A previous comparative analysis of the 1805 known longevity-associated genes across 205 species revealed that longevity gene orthologs are substantially overrepresented, for the genes known to be essential . Based on these observations, we hypothesized that conserved essential genes may represent a largely untapped source of prolongevity genes. Specifically, given that reduced expression of only 2% of essential genes in C. elegans increased lifespan , we hypothesized that increased expression of essential genes may be more likely to increase lifespan. To test this idea, we initiated a systematic determination of the effect of increased essential gene dosage on RLS. Here, we report the RLS results for 92 unique yeast strains each overexpressing a single conserved essential gene from a low copy plasmids. Our results suggest our hypothesis is correct; 19 (21%) of these strains showed significantly increased RLS. This frequency of RLS-extension appears to be much greater than the ~ 3.5% of long-lived non-essential single-gene deletions. These essential prolongevity genes function in a variety of pathways and complexes. Our results demonstrate that increased expression of conserved essential genes is a relatively fruitful, and relatively unexplored, approach for extending lifespan.
Materials and methods
Yeast strains and culture conditions
We utilized the MoBY-ORF1 expression library [21, 22] to express our essential gene of interest in laboratory BY4741 WT cells. This library is provided in bacterial stock; therefore, we first prepared plasmids from these bacterial strains and transformed them into BY4741 WT cells. The MoBY-ORF1 library already provides us individual constructs, each harboring one of the essential genes of interest controlled by its native promoter and terminator, into a low copy centromeric (CEN) vector. We sequenced all MoBY-ORF1 constructs, tested in RLS analysis, to verify insertion of correct clones and six of the incorrect gene constructs re-cloned from the BY4741 genome into the same vector backbone using the Gibson assembly (NEB E5510S), a similar method by which the MoBY-ORF1 library was created . Individual colonies from each yeast transformation were selected and kept as a frozen glycerol stock that all the RLS experiments and the molecular phenotyping of long living strains were performed from. WT cells, harboring an empty vector backbone (p5472CEN) of MOBY1-ORF1 library, were used as a control for RLS analysis. For testing the growth effect of increased dosage of each essential gene, strains were cultured overnight in a 96-well plate incubator at 30 °C in-URA medium. Next day, 1 µl from overnight culture was transferred to the YPD and growth was monitored in 96-well plate using Epoch2 (BioTek, Winooski, VT, USA) kinetic growth analyzer by analyzing optical density of OD600.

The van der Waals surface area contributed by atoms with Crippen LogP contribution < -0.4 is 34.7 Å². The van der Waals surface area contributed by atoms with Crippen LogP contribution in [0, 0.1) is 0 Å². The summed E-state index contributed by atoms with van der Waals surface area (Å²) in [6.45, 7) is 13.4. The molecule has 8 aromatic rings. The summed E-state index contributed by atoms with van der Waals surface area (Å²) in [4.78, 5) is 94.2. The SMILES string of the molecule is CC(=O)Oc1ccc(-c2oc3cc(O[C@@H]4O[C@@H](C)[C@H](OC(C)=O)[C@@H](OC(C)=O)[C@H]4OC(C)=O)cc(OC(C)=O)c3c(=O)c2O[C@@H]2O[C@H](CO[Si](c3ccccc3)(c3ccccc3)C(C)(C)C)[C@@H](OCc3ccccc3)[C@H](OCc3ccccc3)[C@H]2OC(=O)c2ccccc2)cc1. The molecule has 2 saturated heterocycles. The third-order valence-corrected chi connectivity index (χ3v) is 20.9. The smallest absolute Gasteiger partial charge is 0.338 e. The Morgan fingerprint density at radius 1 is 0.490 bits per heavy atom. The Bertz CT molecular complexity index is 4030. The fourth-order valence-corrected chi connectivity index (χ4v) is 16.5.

Yeast lifespan analysis
RLS was determined using a modification of our previously published protocol . Yeast cell cultures for each strain were freshly started from frozen stocks on -URA plates and grown for 2 days at 30 °C prior to dissections. Several colonies were streaked onto new YPD with 2% glucose. For each strain, 20 to 80 individual mother cells were analyzed in RLS analysis. In each experimental group of RLS analysis, the same number of mother cells from WT control (BY4741-p5472CEN) was also analyzed. RLS of each strain was determined by comparing the result to their corresponding WT control from the same experimental group. All the RLS experiments were performed in a blind fashion, with strains assigned with random numbers to eliminate any potential bias during the RLS assay. To test the plasmid dependence of an observed lifespan phenotype, the URA3 marker was used for quick elimination of the plasmid from the host cell by treating them with 5-FOA . Statistical analysis of the lifespan differences (in comparison to the control cells) was calculated using R package “survival” (https://CRAN.R-project.org/package=survival). The Benjamini–Hochberg adjustment was performed to account for multiple testing correction .